Christianity

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Wandapec (September 30, 2009, 07:39:41 AM):
My question remains: whether or not a person believes in whichever god or no god at all - why does it matter?

Because belief effects behaviour. If you believe the creator of the universe is watching you all the time and He either approves of disapproves of what you do, you are bound to act differently. Equally importantly, people who say they know what God wants you to do are more likely to have an effect. Our society could do without this kind of credulity.
I agree. Just as an example, if we could, ask the people that died in the buildings and planes on 9/11 whether they think it matters or not?
Why do you assume that there should be a point at all?
This is an excellent point! ;)
My faith is built upon my personal relationship with my Maker.
I also have a great relationship with my mom and faith doesn't even come into the picture.
until I have investigated through study of God's word before deciding whether it is worth taking note of or not.
'Luthon64 and Jane's points are valid - I would be interested to know how you decided which god to investigate and study and what was the evidence for that? Or maybe explain how you excluded all the others?
Lilli (September 30, 2009, 15:08:33 PM):
You say that belief affects behaviour. I will not at this time argue with you about that, but merely remind you that many things can affect a persons behaviour - not least of which is choice. People don't do what we do because we believe in fairness and goodness unless we conciously make the choice to be fair, or do good - because it will eventually benefit us as well. There is no such thing as a completely selfless act, and I dont think anybody really believes that the god they believe in needs THEM to survive.

Oh and I dont think the people who died in 9/11 really apply to this line of thought, they are dead... to quote from earlier in this conversation: "The dead have no input on the subject of morality. Because they're dead. Hence morality necessarily serves the living." (really like that, thanks)
Wandapec (September 30, 2009, 15:59:52 PM):
Oh and I dont think the people who died in 9/11 really apply to this line of thought, they are dead... to quote from earlier in this conversation: "The dead have no input on the subject of morality. Because they're dead. Hence morality necessarily serves the living." (really like that, thanks)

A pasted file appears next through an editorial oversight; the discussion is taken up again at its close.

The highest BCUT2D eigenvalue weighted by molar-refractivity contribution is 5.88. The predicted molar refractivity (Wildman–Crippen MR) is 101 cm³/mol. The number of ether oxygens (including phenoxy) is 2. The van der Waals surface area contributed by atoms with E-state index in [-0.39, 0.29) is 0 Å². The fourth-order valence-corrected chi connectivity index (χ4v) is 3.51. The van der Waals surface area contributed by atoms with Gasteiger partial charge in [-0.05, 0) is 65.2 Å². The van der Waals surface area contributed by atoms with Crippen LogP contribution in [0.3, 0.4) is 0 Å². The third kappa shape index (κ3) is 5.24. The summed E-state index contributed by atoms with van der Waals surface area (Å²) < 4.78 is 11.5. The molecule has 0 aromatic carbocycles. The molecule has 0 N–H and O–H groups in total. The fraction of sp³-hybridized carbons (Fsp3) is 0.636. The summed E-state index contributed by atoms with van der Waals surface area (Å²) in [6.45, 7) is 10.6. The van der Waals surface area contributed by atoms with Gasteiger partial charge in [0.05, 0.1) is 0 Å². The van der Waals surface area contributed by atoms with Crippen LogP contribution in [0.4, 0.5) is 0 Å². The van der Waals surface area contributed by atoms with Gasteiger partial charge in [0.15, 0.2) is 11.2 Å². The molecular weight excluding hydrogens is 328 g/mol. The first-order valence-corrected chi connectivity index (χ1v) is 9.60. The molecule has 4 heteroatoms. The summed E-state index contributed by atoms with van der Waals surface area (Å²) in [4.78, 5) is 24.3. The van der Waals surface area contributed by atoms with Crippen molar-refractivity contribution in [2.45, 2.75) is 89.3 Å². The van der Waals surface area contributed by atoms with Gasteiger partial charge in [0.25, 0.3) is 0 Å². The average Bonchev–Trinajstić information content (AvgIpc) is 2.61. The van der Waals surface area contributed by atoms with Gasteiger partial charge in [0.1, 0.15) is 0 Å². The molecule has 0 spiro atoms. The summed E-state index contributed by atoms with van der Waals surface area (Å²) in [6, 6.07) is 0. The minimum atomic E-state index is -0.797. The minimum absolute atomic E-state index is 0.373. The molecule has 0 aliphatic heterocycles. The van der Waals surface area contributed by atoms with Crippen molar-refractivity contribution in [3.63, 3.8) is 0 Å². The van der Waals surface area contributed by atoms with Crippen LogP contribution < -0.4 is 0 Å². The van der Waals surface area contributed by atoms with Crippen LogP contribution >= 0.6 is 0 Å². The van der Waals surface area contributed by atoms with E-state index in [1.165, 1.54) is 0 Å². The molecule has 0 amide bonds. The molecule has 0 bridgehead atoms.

My point was that these fellows behaved the way they did because the houri's were just too tempting. ;) The alternative, to my missed point, would be to ask the loved ones of the people that died, whether or not it matters. Understandably, time will heal a lot of wounds but given a choice I think that many of the children etc. would have loved to have grown up with and got to know their mom's or dad's.

So the dead may not have any input on the subject of morality once they are dead, but their actions while they were living do tell you something, don't they?
Peter Grant (September 30, 2009, 19:45:49 PM):
You say that belief affects behaviour. I will not at this time argue with you about that, but merely remind you that many things can affect a persons behaviour - not least of which is choice.

Please define your use of the word choice. The kind I'm familiar with is based on beliefs one holds about reality. Without these beliefs one would hardly be choosing, more like guessing.

People don't do what we do because we believe in fairness and goodness unless we conciously make the choice to be fair, or do good - because it will eventually benefit us as well.

I don't really think so, I find myself being nice just because I find it enjoyable and often easier.

There is no such thing as a completely selfless act,

Why do you say this? I can think if many examples of heroic acts people have performed at great risk to themselves.

and I dont think anybody really believes that the god they believe in needs THEM to survive.

No, but they don't really believe they can be killed either, just tortured or rewarded eternally.
Irreverend (September 30, 2009, 21:19:50 PM):
My question remains: whether or not a person believes in whichever god or no god at all - why does it matter?
Do you think people are happy believing anything as long as it keeps them happy? If you tell someone their beliefs are dodgy, they'll jump up to defend them as being true. What they won't do is say "Well, this belief makes me feel good". So most people have a basic understanding that truth is very important for its own sake. That's one good reason why it matters.

Another one is summed up in the words of Voltaire: "Those who can make you believe absurdities can make you commit atrocities". Sociopaths and psychopaths are not the human norm. That's another good reason that it matters. Who wants to be an unthinking slave to belief?

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